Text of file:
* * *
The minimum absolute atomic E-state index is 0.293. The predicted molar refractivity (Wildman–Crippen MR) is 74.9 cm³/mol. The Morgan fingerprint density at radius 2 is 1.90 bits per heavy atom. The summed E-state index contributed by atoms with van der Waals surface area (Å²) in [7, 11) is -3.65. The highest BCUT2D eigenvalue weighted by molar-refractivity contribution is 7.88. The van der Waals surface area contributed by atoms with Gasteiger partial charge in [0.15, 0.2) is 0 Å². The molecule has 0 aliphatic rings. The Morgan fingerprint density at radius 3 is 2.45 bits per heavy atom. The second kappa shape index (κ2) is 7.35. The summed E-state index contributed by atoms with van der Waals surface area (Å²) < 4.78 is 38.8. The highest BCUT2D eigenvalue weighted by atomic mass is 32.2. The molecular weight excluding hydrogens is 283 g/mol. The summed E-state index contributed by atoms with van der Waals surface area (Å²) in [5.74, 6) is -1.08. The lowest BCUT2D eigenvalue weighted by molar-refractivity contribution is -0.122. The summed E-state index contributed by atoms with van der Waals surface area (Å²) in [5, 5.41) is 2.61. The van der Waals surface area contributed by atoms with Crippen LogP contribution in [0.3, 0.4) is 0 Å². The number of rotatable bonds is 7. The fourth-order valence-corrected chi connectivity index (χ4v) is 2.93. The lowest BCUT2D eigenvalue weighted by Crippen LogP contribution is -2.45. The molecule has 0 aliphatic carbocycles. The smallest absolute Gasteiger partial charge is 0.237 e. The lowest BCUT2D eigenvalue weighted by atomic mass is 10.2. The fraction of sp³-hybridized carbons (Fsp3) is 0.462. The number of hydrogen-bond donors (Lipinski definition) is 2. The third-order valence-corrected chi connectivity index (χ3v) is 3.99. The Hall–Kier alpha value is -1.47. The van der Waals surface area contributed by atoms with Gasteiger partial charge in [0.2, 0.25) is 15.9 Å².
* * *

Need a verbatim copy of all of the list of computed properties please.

The minimum absolute atomic E-state index is 0.293. The predicted molar refractivity (Wildman–Crippen MR) is 74.9 cm³/mol. The Morgan fingerprint density at radius 2 is 1.90 bits per heavy atom. The summed E-state index contributed by atoms with van der Waals surface area (Å²) in [7, 11) is -3.65. The highest BCUT2D eigenvalue weighted by molar-refractivity contribution is 7.88. The van der Waals surface area contributed by atoms with Gasteiger partial charge in [0.15, 0.2) is 0 Å². The molecule has 0 aliphatic rings. The Morgan fingerprint density at radius 3 is 2.45 bits per heavy atom. The second kappa shape index (κ2) is 7.35. The summed E-state index contributed by atoms with van der Waals surface area (Å²) < 4.78 is 38.8. The highest BCUT2D eigenvalue weighted by atomic mass is 32.2. The molecular weight excluding hydrogens is 283 g/mol. The summed E-state index contributed by atoms with van der Waals surface area (Å²) in [5.74, 6) is -1.08. The lowest BCUT2D eigenvalue weighted by molar-refractivity contribution is -0.122. The summed E-state index contributed by atoms with van der Waals surface area (Å²) in [5, 5.41) is 2.61. The van der Waals surface area contributed by atoms with Crippen LogP contribution in [0.3, 0.4) is 0 Å². The number of rotatable bonds is 7. The fourth-order valence-corrected chi connectivity index (χ4v) is 2.93. The lowest BCUT2D eigenvalue weighted by Crippen LogP contribution is -2.45. The molecule has 0 aliphatic carbocycles. The smallest absolute Gasteiger partial charge is 0.237 e. The lowest BCUT2D eigenvalue weighted by atomic mass is 10.2. The fraction of sp³-hybridized carbons (Fsp3) is 0.462. The number of hydrogen-bond donors (Lipinski definition) is 2. The third-order valence-corrected chi connectivity index (χ3v) is 3.99. The Hall–Kier alpha value is -1.47. The van der Waals surface area contributed by atoms with Gasteiger partial charge in [0.2, 0.25) is 15.9 Å².